The trend is clear: Smart companies are looking toward a new era with open-source infrastructure. But what does it take to transition from time-series data to real-time analytics?
InfluxData Inc. answered this question as it evolved to support new workloads, demands, data and, specifically, data analytics use cases in real time.
During the recent “Evolving InfluxDB Into the Smart Data Platform” event, industry experts from InfluxData joined theCUBE’s Dave Vellante for a special event that focused on exploring the innovations happening in time-series databases. The event focused on how InfluxDB is evolving to support new workloads and demanding data analytics use cases. (* Disclosure below.)
In case you missed it, here are three key insights from the “Evolving InfluxDB Into the Smart Data Platform” event:
1) The catalyst for change? Staying ahead of the market.
When it comes to requests InfluxData receives from its customers, it’s necessary to figure out a way to execute those in a way that will scale long term while innovating and staying ahead of the markets and anticipating future needs, according to Brian Gilmore, director of IoT and emerging technology at InfluxData.
“This is really a transparent change for our customers. I think we’ll be adding new capabilities over time that leverage this new engine,” he said. “But, initially, the customers who are using us are going to just see great improvements in performance, especially those that are working at the top end of the workload scale.”
It’s been a long journey to get here, according to Gilmore. But how much of a pivot is this, and how much does it take to make that shift from time-series specialist to real-time analytics and be able to support both?
It’s more of an evolution than a pivot, Gilmore added. Time-series data will be fundamental in the solutions that InfluxDB offers its customers.
“I think getting to the place where we’re saying yes to the customer on all real-time queries, the multiple language query support, it was hard,” he stated “But we’re now at a spot where we can start introducing that to a limited number of strategic customers, strategic availability zones to start, but everybody over time.”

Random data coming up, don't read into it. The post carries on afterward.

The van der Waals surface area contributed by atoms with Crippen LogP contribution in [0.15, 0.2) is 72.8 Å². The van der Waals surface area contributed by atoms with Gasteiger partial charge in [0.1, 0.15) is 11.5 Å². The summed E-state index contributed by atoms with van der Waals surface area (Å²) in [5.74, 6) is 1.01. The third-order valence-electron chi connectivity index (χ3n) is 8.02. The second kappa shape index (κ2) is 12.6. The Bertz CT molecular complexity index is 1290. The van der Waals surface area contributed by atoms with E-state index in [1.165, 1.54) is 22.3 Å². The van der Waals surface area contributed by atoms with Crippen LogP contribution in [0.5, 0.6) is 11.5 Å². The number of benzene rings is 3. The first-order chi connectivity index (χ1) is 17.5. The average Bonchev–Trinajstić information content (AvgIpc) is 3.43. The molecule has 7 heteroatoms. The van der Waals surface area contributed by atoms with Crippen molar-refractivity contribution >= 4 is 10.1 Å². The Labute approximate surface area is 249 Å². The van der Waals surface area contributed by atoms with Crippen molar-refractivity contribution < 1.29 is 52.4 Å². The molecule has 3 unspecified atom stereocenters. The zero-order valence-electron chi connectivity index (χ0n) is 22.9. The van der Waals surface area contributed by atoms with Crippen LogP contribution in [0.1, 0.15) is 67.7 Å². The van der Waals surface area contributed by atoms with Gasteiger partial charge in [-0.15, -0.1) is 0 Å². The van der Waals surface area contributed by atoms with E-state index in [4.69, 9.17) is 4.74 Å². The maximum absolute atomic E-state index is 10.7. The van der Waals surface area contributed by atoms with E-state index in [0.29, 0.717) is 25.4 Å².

Here’s theCUBE’s complete video interview with Brian Gilmore:
2) InfluxData aims for faster query speeds while keeping costs down.
As an open-source platform, InfluxDB is touted as being able to handle massive time-stamped data volumes. And just-announced InfluxDB IOx is the company’s cloud-native, real-time, columnar database optimized for time-series data built in Rust on top of Apache Arrow and DataFusion. But, what are the high-level value points that people need to know about?
“Some of the main requirements that IOx is trying to achieve and some of the most impressive ones to me … is that it aims to have no limits on cardinality and also to allow you to write any kind of event data that you want, whether that’s a tag or a field,” said Anais Dotis-Georgiou, lead developer advocate at InfluxData. “It also wants to deliver the best-in-class performance on analytics queries, in addition to our already well-served metrics queries.”
Also counted among the features is operator control over memory usage so users can define how much memory is used for buffering, caching and query processing — plus the ability to have bulk data export and import, as well as broader ecosystem compatibility where possible. And that’s just scratching the surface, according to Dotis-Georgiou.
“The big takeaway is that InfluxData is doing a lot of really exciting things with InfluxDB IOx,” she said, adding that those interested in learning more can go to the monthly Tech Talks and Community Office Hours, held every second Wednesday of the month at 8:30 a.m. Pacific Time.
Here’s theCUBE’s complete video interview with Anais Dotis-Georgiou:
3) It’s a two-lane approach for time-series data.
InfluxData has been a big consumer and contributor to the open-source software industry. So where has the biggest bang for the buck been found in that ecosystem?
“We really thrive at the intersection of commercial services and open-source software,” said Tim Yocum, director of engineering at InfluxData. “OSS keeps us on the cutting edge. We benefit from OSS in delivering our own service. From our core storage engine technologies to web services, templating engines, our team stays lean and focused because we build on proven tools.”
Innovations come fast and furious, and sometimes bets don’t pay off. Yocum acknowledged that things move fast and companies have been forced to adapt.
“We try different technologies; we try different methods. At the end of the day, we come up with a better platform as a result of the constant change in the environment,” he said.
And with InfluxDB, or any time-series data, Yocum sees it as a two-lane approach.
“You’ve got a lot of stuff that you’re going to run on-prem,” he said. “But at the end of the day, people that don’t want to run big data centers … want to entrust their data to a company that’s got a full platform set up for them that they can build on, send that data over to the cloud. The cloud is not going away.”
Yocum thinks a more hybrid approach is where the future lives. “That’s what we’re prepared for,” he said.
Here’s theCUBE’s complete video interview with Tim Yocum:
To watch more of theCUBE’s coverage of “Evolving InfluxDB Into the Smart Data Platform for Time Series” event, here’s our complete event video playlist:
(* Disclosure: TheCUBE is a paid media partner for the “Evolving InfluxDB Into the Smart Data Platform for Time Series” event. Neither InfluxData Inc., the sponsor of theCUBE’s event coverage, nor other sponsors have editorial control over content on theCUBE or SiliconANGLE.)
Image: John Foxx
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